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Release Date: October 12th, 2010 Movie Release Year: 1964

The Original Christmas Classics Collection

Overview -

Before we dive into the review of 'The Original Christmas Classics,' it is important to note that the review you are about to read is of the original three-disc release by ClassicMedia. Apparently, in the last year or so, they've changed this release to a two-disc one, but the actual content on the release remains unchanged to the best of my knowledge.

Four original holiday favorites make the perfect stocking stuffer for the young and the young at heart. Includes Rudolph the Red-Nosed Reindeer (Burl Ives. 1964/65 min.), Santa Claus is Comin' to Town (Fred Astaire, Mickey Rooney. 1970/55 min.), Frosty the Snowman (Jimmy Durante. 1969/30 min.) and Frosty Returns (Jonathan Winters. 1992/25 min.).

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Rating Breakdown
Tech Specs & Release Details
Technical Specs:
Region A
Video Resolution/Codec:
1080p/AVC MEPG-4
Aspect Ratio(s):
Audio Formats:
French Mono
Special Features:
'Frosty Returns' (1992)
Release Date:
October 12th, 2010

Storyline: Our Reviewer's Take


If you were lucky enough to be a kid growing up in the 60s and 70s, no Christmas holiday was complete without the airing of the Rankin-Bass holiday classics. Although they created a few traditional animation projects (one of which is on this release), their claim to fame was stop-motion animation. Combined with some great acting talent and memorable songs, many of their projects became classics, including the headliner of this Blu-ray release and their very first stop-motion production: 'Rudolph the Red-Nosed Reindeer.'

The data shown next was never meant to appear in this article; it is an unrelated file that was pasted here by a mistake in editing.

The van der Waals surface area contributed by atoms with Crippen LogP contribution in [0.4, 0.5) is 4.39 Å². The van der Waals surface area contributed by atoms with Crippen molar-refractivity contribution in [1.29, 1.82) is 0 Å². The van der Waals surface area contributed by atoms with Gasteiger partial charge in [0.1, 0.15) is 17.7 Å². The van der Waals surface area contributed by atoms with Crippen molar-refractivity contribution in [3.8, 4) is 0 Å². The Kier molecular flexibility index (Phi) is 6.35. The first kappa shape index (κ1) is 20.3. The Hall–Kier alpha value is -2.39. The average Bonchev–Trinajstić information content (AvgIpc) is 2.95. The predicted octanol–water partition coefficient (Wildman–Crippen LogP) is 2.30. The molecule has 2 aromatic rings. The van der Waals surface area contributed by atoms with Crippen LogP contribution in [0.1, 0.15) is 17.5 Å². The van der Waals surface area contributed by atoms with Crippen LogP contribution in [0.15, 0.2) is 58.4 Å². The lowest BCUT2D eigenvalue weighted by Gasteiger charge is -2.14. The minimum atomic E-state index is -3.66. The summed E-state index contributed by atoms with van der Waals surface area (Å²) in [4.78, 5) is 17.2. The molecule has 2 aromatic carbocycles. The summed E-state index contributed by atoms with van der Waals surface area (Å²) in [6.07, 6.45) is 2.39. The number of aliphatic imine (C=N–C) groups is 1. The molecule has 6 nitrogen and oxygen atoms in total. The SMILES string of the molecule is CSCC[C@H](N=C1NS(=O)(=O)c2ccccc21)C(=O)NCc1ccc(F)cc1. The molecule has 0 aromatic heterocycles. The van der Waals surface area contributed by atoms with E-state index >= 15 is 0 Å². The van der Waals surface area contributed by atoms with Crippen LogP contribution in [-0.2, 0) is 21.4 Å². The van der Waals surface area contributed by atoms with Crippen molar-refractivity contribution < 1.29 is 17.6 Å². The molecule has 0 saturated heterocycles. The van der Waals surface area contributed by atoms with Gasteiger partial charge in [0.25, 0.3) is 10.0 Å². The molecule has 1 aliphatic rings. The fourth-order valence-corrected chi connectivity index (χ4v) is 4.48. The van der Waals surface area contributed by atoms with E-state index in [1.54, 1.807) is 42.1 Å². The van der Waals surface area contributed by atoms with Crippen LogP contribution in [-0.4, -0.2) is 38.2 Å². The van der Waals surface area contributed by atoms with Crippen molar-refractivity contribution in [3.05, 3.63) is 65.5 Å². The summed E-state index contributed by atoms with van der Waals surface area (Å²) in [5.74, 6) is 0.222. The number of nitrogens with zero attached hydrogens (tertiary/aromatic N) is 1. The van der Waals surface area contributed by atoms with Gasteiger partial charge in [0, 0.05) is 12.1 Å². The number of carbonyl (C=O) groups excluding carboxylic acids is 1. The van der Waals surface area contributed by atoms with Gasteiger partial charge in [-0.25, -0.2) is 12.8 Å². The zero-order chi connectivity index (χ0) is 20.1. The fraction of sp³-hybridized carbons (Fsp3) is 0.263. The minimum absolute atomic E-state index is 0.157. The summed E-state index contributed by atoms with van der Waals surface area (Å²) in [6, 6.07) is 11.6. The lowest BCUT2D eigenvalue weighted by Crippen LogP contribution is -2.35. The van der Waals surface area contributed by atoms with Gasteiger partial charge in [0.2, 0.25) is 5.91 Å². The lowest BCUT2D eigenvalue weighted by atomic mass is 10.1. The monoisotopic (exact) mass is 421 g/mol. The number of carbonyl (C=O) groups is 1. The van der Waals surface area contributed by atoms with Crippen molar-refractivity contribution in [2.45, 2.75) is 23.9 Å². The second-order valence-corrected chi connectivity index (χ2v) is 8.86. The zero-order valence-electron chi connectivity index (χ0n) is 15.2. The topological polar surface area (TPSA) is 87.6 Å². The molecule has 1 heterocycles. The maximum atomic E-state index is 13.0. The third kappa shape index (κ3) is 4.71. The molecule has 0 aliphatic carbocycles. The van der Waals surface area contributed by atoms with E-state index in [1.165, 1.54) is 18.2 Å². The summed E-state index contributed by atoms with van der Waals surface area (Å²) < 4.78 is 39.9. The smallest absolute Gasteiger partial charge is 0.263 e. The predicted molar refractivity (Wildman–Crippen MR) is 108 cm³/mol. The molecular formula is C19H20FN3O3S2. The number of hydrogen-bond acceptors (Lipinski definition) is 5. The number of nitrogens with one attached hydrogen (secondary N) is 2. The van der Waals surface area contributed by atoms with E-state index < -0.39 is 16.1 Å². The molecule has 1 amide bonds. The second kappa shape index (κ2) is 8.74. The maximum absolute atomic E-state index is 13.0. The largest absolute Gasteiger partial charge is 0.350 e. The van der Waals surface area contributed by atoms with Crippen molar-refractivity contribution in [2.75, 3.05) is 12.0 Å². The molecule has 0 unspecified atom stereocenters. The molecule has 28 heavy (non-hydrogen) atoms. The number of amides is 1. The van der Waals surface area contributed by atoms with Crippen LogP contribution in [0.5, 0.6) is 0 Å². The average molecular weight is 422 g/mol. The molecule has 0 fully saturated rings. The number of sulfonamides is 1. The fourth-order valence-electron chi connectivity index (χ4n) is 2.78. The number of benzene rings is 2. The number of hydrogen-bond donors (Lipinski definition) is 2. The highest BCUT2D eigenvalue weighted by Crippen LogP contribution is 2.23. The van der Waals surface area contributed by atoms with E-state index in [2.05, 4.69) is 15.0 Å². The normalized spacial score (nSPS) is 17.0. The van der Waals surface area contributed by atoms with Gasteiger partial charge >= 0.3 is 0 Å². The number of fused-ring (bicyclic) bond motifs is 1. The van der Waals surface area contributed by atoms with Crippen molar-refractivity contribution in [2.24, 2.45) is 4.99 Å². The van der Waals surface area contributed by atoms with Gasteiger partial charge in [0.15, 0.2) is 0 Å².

It's perhaps been lost in history, but Rudolph was originally created by the Montgomery Ward department store chain as a Christmas giveaway book promotion way back in 1939. Of course, Rudolph really took off in popularity when the story was adapted into a song (the first version being sung by Gene Autry in 1949), and the Rankin-Bass stop-motion special in 1964 would help make the shiny nosed mammal a permanent part of Christmas folklore.

I'm guessing there are very few of you who haven't seen 'Rudolph' at least once in your life, so I won't rehash the story in this review. Needless to say, everything's here in its original uncut version, including Rudolph, Hermey, Yukon Cornelius, the Abominable Snow Monster, and those great, great tunes sung by the late Burl Ives (playing the narrator of the story, Sam the Snowman).

Disc two of this three-disc set brings us 'Frosty The Snowman,' one of Rankin-Bass' traditionally animated specials. While only half as long as 'Rudolph' (at around 25 minutes), it takes the classic 'Frosty The Snowman' song (again, first sung by Gene Autry just a year after his 'Rudolph' hit) and turns it into a bigger story with a magician named Professor Hinkle trying to get his magic hat back from Frosty, and a young schoolgirl named Karen befriending the big lump of snow and trying to help him out by getting him to a colder climate before he melts.